Fanshawe Offers New Anesthesia Assistant Program
October 17, 2008
"We're very excited to be part of this emerging profession," explains program coordinator Dennis Hunter. "Our students will be among the first ambassadors of the anesthesia assistant profession and we're delighted to be involved in these initial stages."
During the 38-week program, students perform simulations using state-of-the-art equipment in Fanshawe's brand new mock operating room. "The OR has yet to be finished," Hunter explains, "but we're looking forward to using the facility to its full potential. We're combining classroom with clinical learning initiatives and it's wonderful for our students to have access to such a modern facility."
Students attend classes one day a week during the first two terms in order for them to continue their full-time professional work commitments. Successful applicants must have either a Respiratory Therapy diploma or a Nursing diploma and are required to have 4,000 hours of work experience to be considered for the program.
"We currently have seven students, four of whom are Fanshawe graduates of the Respiratory Therapy program while the others are nursing grads," explains Hunter. "The combination of the two streams, the two sets of knowledge, while sometimes challenging, will benefit the students in the long-run. Each group brings different expertise to the classroom, students help each other out … it's a great collaboration."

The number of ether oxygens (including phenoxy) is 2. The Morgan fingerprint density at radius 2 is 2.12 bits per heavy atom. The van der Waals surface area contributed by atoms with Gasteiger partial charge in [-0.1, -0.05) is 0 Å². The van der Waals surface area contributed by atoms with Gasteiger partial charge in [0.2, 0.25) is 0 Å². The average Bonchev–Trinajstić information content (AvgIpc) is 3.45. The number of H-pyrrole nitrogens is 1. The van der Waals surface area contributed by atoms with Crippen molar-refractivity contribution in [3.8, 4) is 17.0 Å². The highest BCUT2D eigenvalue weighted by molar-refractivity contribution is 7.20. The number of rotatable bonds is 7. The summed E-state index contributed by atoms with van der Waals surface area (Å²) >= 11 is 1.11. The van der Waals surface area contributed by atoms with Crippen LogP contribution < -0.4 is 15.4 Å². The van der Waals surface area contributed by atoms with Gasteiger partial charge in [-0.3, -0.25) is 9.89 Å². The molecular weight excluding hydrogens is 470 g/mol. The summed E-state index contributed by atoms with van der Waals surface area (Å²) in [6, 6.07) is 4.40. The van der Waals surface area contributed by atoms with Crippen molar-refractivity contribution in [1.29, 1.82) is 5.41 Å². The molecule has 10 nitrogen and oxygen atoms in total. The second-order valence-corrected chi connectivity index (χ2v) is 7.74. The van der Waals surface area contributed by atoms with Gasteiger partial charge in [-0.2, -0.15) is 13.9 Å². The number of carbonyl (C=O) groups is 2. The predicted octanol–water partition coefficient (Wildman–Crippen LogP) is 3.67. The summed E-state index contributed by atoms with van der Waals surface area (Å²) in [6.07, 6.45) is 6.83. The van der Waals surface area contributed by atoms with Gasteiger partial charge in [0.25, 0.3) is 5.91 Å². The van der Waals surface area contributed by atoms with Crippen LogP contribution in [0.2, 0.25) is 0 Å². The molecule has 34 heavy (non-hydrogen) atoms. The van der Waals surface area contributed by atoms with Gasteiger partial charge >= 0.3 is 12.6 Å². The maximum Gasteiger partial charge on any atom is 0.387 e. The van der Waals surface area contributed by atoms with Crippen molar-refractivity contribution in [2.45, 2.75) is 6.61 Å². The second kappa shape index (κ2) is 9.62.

Upon completion, graduates will work under the supervision of an anesthesiologist to assist in the care of surgical patients during general, regional and local anesthesia in hospital operating rooms, post-operative care, labour and delivery, emergency and intensive care. "It's anticipated that graduates will have 100 percent employment due to the shortage of anesthesiologists and the long waiting times for surgery," says Hunter. "Growth in the profession is expected also in part to the aging population and associated rise in surgical procedures."
Currently the program is offered at two other colleges across the province. A national curriculum is still under development, as are rates of pay and credential exams. As Hunter explains: "There are certainly a few unknowns yet to be worked out, but the fact that we're moving forward … that we're doing something to address some of the issues we currently face, it's terrific."